Stem-cell vote defies Bush
US House of Representatives moves to relax constraints on embryo work.
In a challenge to a three-year-old presidential policy, lawmakers in the United States have passed a measure that would expand federal funding for human embryonic stem-cell research.
The House of Representatives passed the measure by a large majority (238 to 194) on Tuesday night. Called the ‘Stem Cell Research Enhancement Act’, it would allow the US federal government to spend money on stem-cell lines that are derived from embryos discarded by in vitro fertilization (IVF) clinics. The bill would ease restrictions set by President George W. Bush, who said on 9 August 2001 that scientists could not use federal funds to work on human embryonic stem-cell lines created after that date.
Scientists and patient advocates say embryonic stem-cell research is an extremely promising area that could lead to medical cures and save millions of lives. But people who believe embryos are human beings say it is wrong to use them in experiments.
The bill's supporters say the vote is a victory for science and for patients, and predict that it will sail across its next hurdle: the US Senate.
"By passing legislation, we are moving to reassert America's ethical and scientific leadership on embryonic stem-cell research," says Diana DeGette (Democrat, Colorado). DeGette is one of the bill's two primary sponsors; the other is Mike Castle (Republican, Delaware).
Science and patient advocacy groups also praised the bill's passage. "Many of our IVF patients have expressed their wishes to donate their stored embryos that are not going to be used for reproductive purposes to a cause that could help others," read a statement from the American Society for Reproductive Medicine, based in Birmingham, Alabama. "With the passage of this legislation, we hope to see the expansion of opportunity for embryonic stem cell research that will allow them to do so."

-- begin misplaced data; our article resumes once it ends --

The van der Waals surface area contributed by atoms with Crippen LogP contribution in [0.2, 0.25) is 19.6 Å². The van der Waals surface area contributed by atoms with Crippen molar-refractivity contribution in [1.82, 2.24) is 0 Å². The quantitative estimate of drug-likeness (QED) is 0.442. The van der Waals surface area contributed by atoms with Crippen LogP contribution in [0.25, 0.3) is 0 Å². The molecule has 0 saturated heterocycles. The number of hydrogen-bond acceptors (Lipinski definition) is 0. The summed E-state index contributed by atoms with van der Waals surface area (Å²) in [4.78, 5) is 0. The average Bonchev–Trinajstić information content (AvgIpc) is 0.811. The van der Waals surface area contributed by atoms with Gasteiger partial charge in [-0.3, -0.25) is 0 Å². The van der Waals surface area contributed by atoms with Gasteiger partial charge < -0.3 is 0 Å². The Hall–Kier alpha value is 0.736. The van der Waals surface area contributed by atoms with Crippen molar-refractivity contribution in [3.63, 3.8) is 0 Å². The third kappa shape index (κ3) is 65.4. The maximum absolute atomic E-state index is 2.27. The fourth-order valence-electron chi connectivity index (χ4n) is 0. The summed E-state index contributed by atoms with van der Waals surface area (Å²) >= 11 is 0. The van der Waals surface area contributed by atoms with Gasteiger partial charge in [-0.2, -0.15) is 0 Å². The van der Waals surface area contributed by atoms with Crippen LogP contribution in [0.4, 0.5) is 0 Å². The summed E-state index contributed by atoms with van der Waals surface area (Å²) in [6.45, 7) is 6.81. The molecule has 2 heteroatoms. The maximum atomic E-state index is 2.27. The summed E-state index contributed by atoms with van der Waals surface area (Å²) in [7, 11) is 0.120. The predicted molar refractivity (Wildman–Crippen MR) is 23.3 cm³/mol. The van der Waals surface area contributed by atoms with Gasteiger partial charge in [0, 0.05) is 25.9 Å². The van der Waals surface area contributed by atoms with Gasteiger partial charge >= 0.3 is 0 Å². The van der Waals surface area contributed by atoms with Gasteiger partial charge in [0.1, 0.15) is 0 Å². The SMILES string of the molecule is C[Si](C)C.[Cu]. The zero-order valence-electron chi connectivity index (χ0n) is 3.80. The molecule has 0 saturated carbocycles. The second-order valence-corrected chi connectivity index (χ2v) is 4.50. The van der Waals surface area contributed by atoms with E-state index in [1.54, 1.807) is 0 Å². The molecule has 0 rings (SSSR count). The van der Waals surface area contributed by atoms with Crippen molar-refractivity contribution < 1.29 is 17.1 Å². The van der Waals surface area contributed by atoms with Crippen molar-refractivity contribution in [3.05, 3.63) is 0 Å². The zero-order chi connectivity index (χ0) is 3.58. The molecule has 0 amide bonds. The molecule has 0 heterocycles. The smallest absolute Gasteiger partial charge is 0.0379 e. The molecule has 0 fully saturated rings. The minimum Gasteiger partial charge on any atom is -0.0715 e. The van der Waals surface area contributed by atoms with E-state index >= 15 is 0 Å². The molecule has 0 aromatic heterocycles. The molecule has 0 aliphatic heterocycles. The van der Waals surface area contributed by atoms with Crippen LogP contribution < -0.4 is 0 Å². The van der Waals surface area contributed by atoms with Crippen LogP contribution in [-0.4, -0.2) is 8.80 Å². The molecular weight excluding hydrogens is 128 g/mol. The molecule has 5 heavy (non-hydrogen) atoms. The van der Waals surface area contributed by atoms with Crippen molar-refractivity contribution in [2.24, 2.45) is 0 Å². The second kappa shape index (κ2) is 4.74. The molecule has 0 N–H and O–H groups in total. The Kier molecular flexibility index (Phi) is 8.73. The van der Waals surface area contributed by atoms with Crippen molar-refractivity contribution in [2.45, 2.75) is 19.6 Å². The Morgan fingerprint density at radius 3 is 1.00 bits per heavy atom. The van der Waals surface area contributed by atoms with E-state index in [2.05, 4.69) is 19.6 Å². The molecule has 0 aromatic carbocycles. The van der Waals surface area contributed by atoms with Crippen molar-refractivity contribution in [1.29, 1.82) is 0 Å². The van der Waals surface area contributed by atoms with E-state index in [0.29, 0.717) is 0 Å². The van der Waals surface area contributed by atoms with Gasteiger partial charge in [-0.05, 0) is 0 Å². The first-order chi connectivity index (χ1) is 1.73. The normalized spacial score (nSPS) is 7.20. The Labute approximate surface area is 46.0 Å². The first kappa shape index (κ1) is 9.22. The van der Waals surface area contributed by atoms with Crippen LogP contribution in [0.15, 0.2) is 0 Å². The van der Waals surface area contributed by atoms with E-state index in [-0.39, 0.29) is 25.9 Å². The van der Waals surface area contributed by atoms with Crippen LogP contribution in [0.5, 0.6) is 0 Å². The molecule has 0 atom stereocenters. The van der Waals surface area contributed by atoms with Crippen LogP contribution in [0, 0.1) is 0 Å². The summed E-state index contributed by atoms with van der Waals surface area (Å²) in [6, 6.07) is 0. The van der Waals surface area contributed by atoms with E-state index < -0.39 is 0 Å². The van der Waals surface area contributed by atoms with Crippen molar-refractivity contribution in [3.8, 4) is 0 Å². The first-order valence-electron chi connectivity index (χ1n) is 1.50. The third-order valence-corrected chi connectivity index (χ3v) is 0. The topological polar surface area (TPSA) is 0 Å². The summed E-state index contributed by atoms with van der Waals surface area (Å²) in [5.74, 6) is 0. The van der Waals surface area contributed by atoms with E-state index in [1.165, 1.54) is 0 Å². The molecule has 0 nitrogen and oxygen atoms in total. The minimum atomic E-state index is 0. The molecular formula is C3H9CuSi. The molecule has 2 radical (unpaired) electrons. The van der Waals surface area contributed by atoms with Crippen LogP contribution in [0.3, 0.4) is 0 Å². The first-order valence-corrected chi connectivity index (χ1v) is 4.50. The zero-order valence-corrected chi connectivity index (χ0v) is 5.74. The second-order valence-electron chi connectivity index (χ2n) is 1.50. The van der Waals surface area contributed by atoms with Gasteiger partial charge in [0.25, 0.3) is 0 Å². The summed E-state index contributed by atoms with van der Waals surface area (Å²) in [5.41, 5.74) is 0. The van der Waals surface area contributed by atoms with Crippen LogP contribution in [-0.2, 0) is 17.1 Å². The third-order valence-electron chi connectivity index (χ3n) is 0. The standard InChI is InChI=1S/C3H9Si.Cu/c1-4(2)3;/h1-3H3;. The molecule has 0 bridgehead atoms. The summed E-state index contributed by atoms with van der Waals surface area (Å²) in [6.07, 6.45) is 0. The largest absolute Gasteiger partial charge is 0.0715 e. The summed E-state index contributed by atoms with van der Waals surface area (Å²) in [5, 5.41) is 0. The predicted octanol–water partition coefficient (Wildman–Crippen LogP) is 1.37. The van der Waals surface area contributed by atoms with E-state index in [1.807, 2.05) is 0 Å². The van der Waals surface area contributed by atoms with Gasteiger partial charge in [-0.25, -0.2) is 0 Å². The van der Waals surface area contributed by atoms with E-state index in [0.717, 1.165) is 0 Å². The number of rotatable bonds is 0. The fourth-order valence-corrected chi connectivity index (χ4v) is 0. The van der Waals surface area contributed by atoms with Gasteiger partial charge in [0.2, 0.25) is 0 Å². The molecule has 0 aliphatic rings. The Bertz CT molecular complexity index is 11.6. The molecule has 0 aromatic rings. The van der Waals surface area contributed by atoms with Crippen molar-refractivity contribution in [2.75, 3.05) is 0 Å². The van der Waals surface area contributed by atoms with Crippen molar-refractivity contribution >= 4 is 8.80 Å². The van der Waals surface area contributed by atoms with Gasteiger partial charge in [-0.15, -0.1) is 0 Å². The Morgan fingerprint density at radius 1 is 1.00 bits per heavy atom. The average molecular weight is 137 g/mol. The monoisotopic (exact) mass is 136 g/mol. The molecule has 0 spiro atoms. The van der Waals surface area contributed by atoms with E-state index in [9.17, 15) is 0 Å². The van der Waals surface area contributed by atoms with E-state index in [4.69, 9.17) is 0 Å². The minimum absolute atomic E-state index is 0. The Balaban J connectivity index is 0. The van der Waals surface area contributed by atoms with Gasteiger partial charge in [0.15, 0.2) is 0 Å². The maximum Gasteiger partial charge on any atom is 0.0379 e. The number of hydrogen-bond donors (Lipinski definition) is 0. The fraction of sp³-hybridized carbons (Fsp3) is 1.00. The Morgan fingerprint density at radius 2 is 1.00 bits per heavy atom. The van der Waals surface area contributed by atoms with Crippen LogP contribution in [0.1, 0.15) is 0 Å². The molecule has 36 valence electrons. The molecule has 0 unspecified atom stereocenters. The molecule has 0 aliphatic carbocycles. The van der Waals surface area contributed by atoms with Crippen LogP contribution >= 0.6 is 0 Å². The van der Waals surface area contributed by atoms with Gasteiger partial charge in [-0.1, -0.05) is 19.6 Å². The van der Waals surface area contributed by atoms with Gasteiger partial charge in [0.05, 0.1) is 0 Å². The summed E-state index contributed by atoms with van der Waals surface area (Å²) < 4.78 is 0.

But the bill's opponents have downplayed the significance of the vote, because Bush has vowed to veto the measure if the Senate passes it. A presidential veto would almost certainly prevent the bill from becoming law.
It seems clear, however, that the measure's progress marks the next stage in the US debate on embryonic stem-cell research. The House has voted down measures in favour of such research before. But significant work is being done outside the United States: for instance, researchers in South Korea announced major achievements just last week (see Korean team lauded for stem-cell advance) And patient advocates are pushing for more US involvement in the field.
At the same time, public opinion polls have shown that many members of Bush's own party support the research. A handful of influential Republican lawmakers have even decided that they are permitted to support embryonic stem-cell research despite their pro-life stance.
Setting a precedent
DeGette predicts that it will not be easy for the president to veto the bill, if the Senate passes it. He has never used one before, and some fear that it would paint him and his Republican party as anti-research and extremist. This is especially true after the debate in March over the Florida woman Terry Schiavo’s right to die, in which intervention from Congress proved unpopular.
"We don't think the president will want to make this his first veto," DeGette says. She and Castle say they hope Bush will be willing to work out a compromise.